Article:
Big Ten

After back-to-back blowout losses, what's happened to Northwestern?


After back-to-back blowout losses, what's happened to Northwestern?

With Halloween approaching, it’s unfortunately fitting that Northwestern has decided to become the Big Ten’s version of Dr. Jekyll and Mr. Hyde.

The Wildcats looked stupendous through their first five games, winning them all and doing it with a dominant defense that was statistically the country’s best, and the eye test seemed to prove it. In impressive wins over Stanford, Duke and Minnesota, Northwestern allowed a grand total of one touchdown.

Heading into last weekend’s matchup with Michigan, Northwestern had the No. 1 scoring defense in the country, allowing an average of just seven points a game.

But then that Michigan game happened, a 38-0 loss at the Big House. And then Saturday’s 40-10 loss to Iowa happened, an even worse performance, this time at home.

What’s gotten into these Wildcats that’s transformed them from one of the nation’s better-looking teams to a team that has been absolutely pounded in each of the last two games?

“It’s been very disappointing, our performances the last two weeks,” defensive lineman Dean Lowry said after Saturday’s loss. “We know we can do better, and we’ve got to look at ourselves in the mirror tonight and ask ourselves, ‘Are we the team that beat Stanford and Minnesota? Or are we the team that came out and performed (the way we did) today?’ I think this game will bring a lot of reflection these next few days.”

That doesn’t really answer the question, but it at least shows the crossroads at which the Cats have arrived.

Two seasons ago, Northwestern started the season 4-0 before a huge game against Ohio State went the Buckeyes’ way. But the Cats lost their next six games, too, eventually finishing that campaign 5-7. After the loss to Michigan, Northwestern vowed to not do that again, and there’s plenty of football remaining, meaning there’s no need to worry about that kind of collapse quite yet.

But if the Cats keep playing like they did against Michigan and Iowa, that slope could get slipperier.

Through five weeks, the Northwestern defense was suffocating. It was among the best in the country at stopping anything opponents threw at it. And despite a passing attack that has yet to get off the ground behind freshman quarterback Clayton Thorson, the Cats were able to lean on stud running back Justin Jackson and average better than 250 yards a game on the ground to lead the Big Ten.

Oh how things have changed. Michigan’s offense accounted for 24 of the team’s 38 points that day, with quarterback Jake Rudock picking the Northwestern defense apart. Saturday, Iowa had nearly 500 yards of total offense, and No. 3 running back Akrum Wadley rushed for 204 yards and four touchdowns.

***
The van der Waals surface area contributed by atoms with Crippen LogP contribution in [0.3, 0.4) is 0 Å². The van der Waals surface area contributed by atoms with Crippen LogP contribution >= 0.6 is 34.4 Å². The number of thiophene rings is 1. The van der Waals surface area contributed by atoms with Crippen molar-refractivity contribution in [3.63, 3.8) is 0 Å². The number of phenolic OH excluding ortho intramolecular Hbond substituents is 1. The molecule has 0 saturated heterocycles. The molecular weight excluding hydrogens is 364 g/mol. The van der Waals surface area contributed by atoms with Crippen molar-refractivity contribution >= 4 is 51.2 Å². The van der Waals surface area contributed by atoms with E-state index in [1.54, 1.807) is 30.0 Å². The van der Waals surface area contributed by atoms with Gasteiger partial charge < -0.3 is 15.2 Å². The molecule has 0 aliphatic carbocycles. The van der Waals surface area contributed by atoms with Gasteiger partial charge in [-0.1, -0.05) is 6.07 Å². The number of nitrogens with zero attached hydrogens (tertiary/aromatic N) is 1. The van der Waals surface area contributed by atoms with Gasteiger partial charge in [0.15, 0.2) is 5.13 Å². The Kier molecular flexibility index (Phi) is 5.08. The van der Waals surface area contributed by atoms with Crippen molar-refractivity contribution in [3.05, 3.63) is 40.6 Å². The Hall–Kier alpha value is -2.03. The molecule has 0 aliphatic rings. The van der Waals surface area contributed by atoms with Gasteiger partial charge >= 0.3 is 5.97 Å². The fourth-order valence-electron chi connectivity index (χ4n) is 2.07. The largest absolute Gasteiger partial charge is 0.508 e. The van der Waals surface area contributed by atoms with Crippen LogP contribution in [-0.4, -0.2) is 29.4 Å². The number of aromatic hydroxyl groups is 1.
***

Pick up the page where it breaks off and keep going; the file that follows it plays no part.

To make matters worse on offense — Thorson continues to turn the ball over, he had three Saturday — the rushing attack has vanished. Against Michigan, Northwestern only gained 38 yards on the ground. Against Iowa, only 51.

“A lot of work to do, we’ve got to get back to work,” head coach Pat Fitzgerald said. “Team’s got to make a decision: (Is it going to be) a team that went out and won five games and made plays and were making plays all over the place or a team that last two weeks quite frankly is void of making plays? We’ve got to do a better job as a staff, get their confidence back. We’ve got to get our guys to tackle better, we’ve got to get our guys to block better, get off blocks better, catch the ball better.

“Through five weeks, we made a lot of plays. And we’ve got to get the guys back to that point.”

There’s no doubt that competition makes a difference. Even though Stanford is currently a top-10 team and Duke is a talented team, as well, Northwestern has caught Michigan and Iowa while those teams are playing lights-out football. The Hawkeyes are undefeated and have a firm grip on the Big Ten West. If not for a wild finish in yesterday’s game between the Wolverines and Spartans, Michigan would probably be waking up as a top-10 team Sunday.

“We’ve played two teams in a row that are playing at a high level, and we didn’t execute. And when you play teams that are playing at a high level and don’t execute, it compounds the problem,” Fitzgerald said. “It’s going to be continual challenges as you move forward. Taking steps up the mountain, it gets harder and harder as the air gets thinner and thinner, and that’s Big Ten football as you move through October and November. We’ve just got to get back on the horse and get back to playing the way that we were.”

But playing good competition can’t be all, can it? The way the Cats played through the first five weeks and the way they’ve played the last two have been radically different.